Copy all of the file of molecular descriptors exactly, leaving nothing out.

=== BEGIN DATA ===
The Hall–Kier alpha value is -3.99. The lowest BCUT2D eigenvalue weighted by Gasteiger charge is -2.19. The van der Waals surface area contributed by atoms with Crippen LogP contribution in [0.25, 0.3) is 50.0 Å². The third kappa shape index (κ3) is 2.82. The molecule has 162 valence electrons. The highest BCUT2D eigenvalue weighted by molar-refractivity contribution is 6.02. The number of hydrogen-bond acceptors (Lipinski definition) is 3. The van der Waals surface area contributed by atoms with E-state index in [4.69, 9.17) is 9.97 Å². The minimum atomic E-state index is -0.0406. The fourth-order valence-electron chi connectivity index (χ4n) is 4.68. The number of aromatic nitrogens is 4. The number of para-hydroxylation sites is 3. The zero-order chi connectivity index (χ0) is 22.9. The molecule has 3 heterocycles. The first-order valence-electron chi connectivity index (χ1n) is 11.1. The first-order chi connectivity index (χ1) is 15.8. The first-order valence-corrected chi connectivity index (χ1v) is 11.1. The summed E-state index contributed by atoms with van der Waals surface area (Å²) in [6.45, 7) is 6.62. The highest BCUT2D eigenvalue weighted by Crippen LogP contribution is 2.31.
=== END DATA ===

The Hall–Kier alpha value is -3.99. The lowest BCUT2D eigenvalue weighted by Gasteiger charge is -2.19. The van der Waals surface area contributed by atoms with Crippen LogP contribution in [0.25, 0.3) is 50.0 Å². The third kappa shape index (κ3) is 2.82. The molecule has 162 valence electrons. The highest BCUT2D eigenvalue weighted by molar-refractivity contribution is 6.02. The number of hydrogen-bond acceptors (Lipinski definition) is 3. The van der Waals surface area contributed by atoms with E-state index in [4.69, 9.17) is 9.97 Å². The minimum atomic E-state index is -0.0406. The fourth-order valence-electron chi connectivity index (χ4n) is 4.68. The number of aromatic nitrogens is 4. The number of para-hydroxylation sites is 3. The zero-order chi connectivity index (χ0) is 22.9. The molecule has 3 heterocycles. The first-order valence-electron chi connectivity index (χ1n) is 11.1. The first-order chi connectivity index (χ1) is 15.8. The first-order valence-corrected chi connectivity index (χ1v) is 11.1. The summed E-state index contributed by atoms with van der Waals surface area (Å²) in [6.45, 7) is 6.62. The highest BCUT2D eigenvalue weighted by Crippen LogP contribution is 2.31.